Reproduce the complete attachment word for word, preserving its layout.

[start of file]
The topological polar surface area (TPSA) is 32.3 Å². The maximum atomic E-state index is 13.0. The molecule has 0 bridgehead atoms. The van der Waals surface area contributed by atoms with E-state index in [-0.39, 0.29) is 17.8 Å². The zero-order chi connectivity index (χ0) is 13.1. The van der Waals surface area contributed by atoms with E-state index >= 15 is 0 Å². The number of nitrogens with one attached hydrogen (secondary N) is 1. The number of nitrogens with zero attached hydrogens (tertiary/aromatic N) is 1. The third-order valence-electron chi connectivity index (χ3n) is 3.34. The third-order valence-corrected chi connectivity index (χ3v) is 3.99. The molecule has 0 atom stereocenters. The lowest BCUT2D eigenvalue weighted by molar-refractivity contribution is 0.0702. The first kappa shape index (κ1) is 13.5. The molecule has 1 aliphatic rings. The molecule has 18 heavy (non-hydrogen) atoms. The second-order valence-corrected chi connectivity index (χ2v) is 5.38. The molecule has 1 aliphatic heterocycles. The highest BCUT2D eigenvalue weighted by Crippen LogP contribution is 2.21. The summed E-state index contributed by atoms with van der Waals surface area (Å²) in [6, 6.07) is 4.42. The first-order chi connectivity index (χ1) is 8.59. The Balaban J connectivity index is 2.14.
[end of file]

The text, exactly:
The topological polar surface area (TPSA) is 32.3 Å². The maximum atomic E-state index is 13.0. The molecule has 0 bridgehead atoms. The van der Waals surface area contributed by atoms with E-state index in [-0.39, 0.29) is 17.8 Å². The zero-order chi connectivity index (χ0) is 13.1. The van der Waals surface area contributed by atoms with E-state index >= 15 is 0 Å². The number of nitrogens with one attached hydrogen (secondary N) is 1. The number of nitrogens with zero attached hydrogens (tertiary/aromatic N) is 1. The third-order valence-electron chi connectivity index (χ3n) is 3.34. The third-order valence-corrected chi connectivity index (χ3v) is 3.99. The molecule has 0 atom stereocenters. The lowest BCUT2D eigenvalue weighted by molar-refractivity contribution is 0.0702. The first kappa shape index (κ1) is 13.5. The molecule has 1 aliphatic rings. The molecule has 18 heavy (non-hydrogen) atoms. The second-order valence-corrected chi connectivity index (χ2v) is 5.38. The molecule has 1 aliphatic heterocycles. The highest BCUT2D eigenvalue weighted by Crippen LogP contribution is 2.21. The summed E-state index contributed by atoms with van der Waals surface area (Å²) in [6, 6.07) is 4.42. The first-order chi connectivity index (χ1) is 8.59. The Balaban J connectivity index is 2.14.